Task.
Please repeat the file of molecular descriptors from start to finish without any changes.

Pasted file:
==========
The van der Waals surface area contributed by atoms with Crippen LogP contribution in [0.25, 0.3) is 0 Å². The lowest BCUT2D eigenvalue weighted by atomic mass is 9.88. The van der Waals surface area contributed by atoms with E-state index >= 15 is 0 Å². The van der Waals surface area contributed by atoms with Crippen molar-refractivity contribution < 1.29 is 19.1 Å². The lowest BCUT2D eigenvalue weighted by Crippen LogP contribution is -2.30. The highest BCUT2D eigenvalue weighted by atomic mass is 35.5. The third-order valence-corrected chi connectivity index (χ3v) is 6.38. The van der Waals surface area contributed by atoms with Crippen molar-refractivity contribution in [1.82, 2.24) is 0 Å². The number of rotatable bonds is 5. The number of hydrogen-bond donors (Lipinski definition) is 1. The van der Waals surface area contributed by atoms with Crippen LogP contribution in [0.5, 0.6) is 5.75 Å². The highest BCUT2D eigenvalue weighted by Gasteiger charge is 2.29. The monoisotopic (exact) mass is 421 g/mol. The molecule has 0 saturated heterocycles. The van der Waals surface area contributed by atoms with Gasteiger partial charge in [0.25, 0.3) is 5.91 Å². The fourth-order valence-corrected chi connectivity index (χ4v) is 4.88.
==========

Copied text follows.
The van der Waals surface area contributed by atoms with Crippen LogP contribution in [0.25, 0.3) is 0 Å². The lowest BCUT2D eigenvalue weighted by atomic mass is 9.88. The van der Waals surface area contributed by atoms with E-state index >= 15 is 0 Å². The van der Waals surface area contributed by atoms with Crippen molar-refractivity contribution < 1.29 is 19.1 Å². The lowest BCUT2D eigenvalue weighted by Crippen LogP contribution is -2.30. The highest BCUT2D eigenvalue weighted by atomic mass is 35.5. The third-order valence-corrected chi connectivity index (χ3v) is 6.38. The van der Waals surface area contributed by atoms with Crippen molar-refractivity contribution in [1.82, 2.24) is 0 Å². The number of rotatable bonds is 5. The number of hydrogen-bond donors (Lipinski definition) is 1. The van der Waals surface area contributed by atoms with Crippen LogP contribution in [0.5, 0.6) is 5.75 Å². The highest BCUT2D eigenvalue weighted by Gasteiger charge is 2.29. The monoisotopic (exact) mass is 421 g/mol. The molecule has 0 saturated heterocycles. The van der Waals surface area contributed by atoms with Gasteiger partial charge in [0.25, 0.3) is 5.91 Å². The fourth-order valence-corrected chi connectivity index (χ4v) is 4.88.